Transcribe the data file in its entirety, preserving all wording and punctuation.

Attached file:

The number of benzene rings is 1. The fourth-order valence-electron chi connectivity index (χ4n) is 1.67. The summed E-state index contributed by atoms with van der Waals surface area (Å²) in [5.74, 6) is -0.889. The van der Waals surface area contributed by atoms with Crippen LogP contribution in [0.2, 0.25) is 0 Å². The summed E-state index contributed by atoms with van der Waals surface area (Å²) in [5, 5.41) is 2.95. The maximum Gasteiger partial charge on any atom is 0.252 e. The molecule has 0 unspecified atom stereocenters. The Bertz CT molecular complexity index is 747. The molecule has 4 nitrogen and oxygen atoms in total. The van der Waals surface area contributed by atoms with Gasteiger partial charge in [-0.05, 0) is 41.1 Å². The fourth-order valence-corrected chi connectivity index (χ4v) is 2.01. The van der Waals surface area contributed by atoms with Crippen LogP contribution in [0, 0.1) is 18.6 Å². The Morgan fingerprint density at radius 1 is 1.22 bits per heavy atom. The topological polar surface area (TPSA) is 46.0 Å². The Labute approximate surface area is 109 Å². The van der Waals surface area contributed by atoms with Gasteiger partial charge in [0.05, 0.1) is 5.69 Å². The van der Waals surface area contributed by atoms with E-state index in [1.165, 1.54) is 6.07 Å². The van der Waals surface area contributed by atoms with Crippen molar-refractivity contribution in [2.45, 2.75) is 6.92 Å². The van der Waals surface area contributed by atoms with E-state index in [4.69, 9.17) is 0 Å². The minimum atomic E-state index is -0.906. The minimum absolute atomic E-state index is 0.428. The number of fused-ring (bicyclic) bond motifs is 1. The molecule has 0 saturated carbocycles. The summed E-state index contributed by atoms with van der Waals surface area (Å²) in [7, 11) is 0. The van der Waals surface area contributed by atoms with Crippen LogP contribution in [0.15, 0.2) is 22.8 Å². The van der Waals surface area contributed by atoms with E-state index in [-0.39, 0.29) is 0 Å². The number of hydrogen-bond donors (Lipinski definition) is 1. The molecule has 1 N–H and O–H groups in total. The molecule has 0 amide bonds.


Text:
The number of benzene rings is 1. The fourth-order valence-electron chi connectivity index (χ4n) is 1.67. The summed E-state index contributed by atoms with van der Waals surface area (Å²) in [5.74, 6) is -0.889. The van der Waals surface area contributed by atoms with Crippen LogP contribution in [0.2, 0.25) is 0 Å². The summed E-state index contributed by atoms with van der Waals surface area (Å²) in [5, 5.41) is 2.95. The maximum Gasteiger partial charge on any atom is 0.252 e. The molecule has 0 unspecified atom stereocenters. The Bertz CT molecular complexity index is 747. The molecule has 4 nitrogen and oxygen atoms in total. The van der Waals surface area contributed by atoms with Gasteiger partial charge in [-0.05, 0) is 41.1 Å². The fourth-order valence-corrected chi connectivity index (χ4v) is 2.01. The van der Waals surface area contributed by atoms with Crippen LogP contribution in [0, 0.1) is 18.6 Å². The Morgan fingerprint density at radius 1 is 1.22 bits per heavy atom. The topological polar surface area (TPSA) is 46.0 Å². The Labute approximate surface area is 109 Å². The van der Waals surface area contributed by atoms with Gasteiger partial charge in [0.05, 0.1) is 5.69 Å². The van der Waals surface area contributed by atoms with E-state index in [1.165, 1.54) is 6.07 Å². The van der Waals surface area contributed by atoms with Crippen molar-refractivity contribution in [2.45, 2.75) is 6.92 Å². The van der Waals surface area contributed by atoms with E-state index in [4.69, 9.17) is 0 Å². The minimum atomic E-state index is -0.906. The minimum absolute atomic E-state index is 0.428. The number of fused-ring (bicyclic) bond motifs is 1. The molecule has 0 saturated carbocycles. The summed E-state index contributed by atoms with van der Waals surface area (Å²) in [7, 11) is 0. The van der Waals surface area contributed by atoms with Crippen LogP contribution in [0.15, 0.2) is 22.8 Å². The van der Waals surface area contributed by atoms with E-state index in [-0.39, 0.29) is 0 Å². The number of hydrogen-bond donors (Lipinski definition) is 1. The molecule has 1 N–H and O–H groups in total. The molecule has 0 amide bonds.